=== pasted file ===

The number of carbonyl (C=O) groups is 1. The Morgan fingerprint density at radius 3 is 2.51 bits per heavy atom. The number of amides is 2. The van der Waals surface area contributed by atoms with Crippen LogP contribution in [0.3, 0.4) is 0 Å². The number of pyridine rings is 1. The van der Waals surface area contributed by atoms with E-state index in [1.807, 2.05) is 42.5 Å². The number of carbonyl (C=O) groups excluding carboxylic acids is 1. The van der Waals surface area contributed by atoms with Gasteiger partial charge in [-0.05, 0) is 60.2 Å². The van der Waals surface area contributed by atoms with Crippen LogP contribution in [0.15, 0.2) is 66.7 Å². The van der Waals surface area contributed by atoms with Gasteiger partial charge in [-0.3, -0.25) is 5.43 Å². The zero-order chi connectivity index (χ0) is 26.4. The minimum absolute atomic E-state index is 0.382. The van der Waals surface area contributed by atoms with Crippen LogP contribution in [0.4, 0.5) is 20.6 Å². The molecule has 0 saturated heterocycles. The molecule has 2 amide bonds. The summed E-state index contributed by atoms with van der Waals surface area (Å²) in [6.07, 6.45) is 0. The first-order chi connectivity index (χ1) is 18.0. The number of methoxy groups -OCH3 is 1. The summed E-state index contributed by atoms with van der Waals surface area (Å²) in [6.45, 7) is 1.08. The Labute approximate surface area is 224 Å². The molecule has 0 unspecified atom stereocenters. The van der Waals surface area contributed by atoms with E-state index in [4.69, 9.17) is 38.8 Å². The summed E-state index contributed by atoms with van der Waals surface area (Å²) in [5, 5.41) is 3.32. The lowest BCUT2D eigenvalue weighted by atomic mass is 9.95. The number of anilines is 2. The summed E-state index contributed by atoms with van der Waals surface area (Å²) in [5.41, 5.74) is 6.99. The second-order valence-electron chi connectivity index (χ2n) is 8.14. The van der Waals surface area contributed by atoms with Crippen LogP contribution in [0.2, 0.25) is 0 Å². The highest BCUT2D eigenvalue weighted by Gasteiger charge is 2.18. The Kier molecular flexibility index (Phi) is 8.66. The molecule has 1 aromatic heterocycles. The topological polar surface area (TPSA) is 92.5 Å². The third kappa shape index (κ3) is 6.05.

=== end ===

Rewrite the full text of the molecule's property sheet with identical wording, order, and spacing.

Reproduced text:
The number of carbonyl (C=O) groups is 1. The Morgan fingerprint density at radius 3 is 2.51 bits per heavy atom. The number of amides is 2. The van der Waals surface area contributed by atoms with Crippen LogP contribution in [0.3, 0.4) is 0 Å². The number of pyridine rings is 1. The van der Waals surface area contributed by atoms with E-state index in [1.807, 2.05) is 42.5 Å². The number of carbonyl (C=O) groups excluding carboxylic acids is 1. The van der Waals surface area contributed by atoms with Gasteiger partial charge in [-0.05, 0) is 60.2 Å². The van der Waals surface area contributed by atoms with Crippen LogP contribution in [0.15, 0.2) is 66.7 Å². The van der Waals surface area contributed by atoms with Gasteiger partial charge in [-0.3, -0.25) is 5.43 Å². The zero-order chi connectivity index (χ0) is 26.4. The minimum absolute atomic E-state index is 0.382. The van der Waals surface area contributed by atoms with Crippen LogP contribution in [0.4, 0.5) is 20.6 Å². The molecule has 0 saturated heterocycles. The molecule has 2 amide bonds. The summed E-state index contributed by atoms with van der Waals surface area (Å²) in [6.07, 6.45) is 0. The first-order chi connectivity index (χ1) is 18.0. The number of methoxy groups -OCH3 is 1. The summed E-state index contributed by atoms with van der Waals surface area (Å²) in [6.45, 7) is 1.08. The Labute approximate surface area is 224 Å². The molecule has 0 unspecified atom stereocenters. The van der Waals surface area contributed by atoms with E-state index in [4.69, 9.17) is 38.8 Å². The summed E-state index contributed by atoms with van der Waals surface area (Å²) in [5, 5.41) is 3.32. The lowest BCUT2D eigenvalue weighted by atomic mass is 9.95. The number of anilines is 2. The summed E-state index contributed by atoms with van der Waals surface area (Å²) in [5.41, 5.74) is 6.99. The second-order valence-electron chi connectivity index (χ2n) is 8.14. The van der Waals surface area contributed by atoms with Crippen LogP contribution in [0.2, 0.25) is 0 Å². The highest BCUT2D eigenvalue weighted by Gasteiger charge is 2.18. The Kier molecular flexibility index (Phi) is 8.66. The molecule has 1 aromatic heterocycles. The topological polar surface area (TPSA) is 92.5 Å². The third kappa shape index (κ3) is 6.05.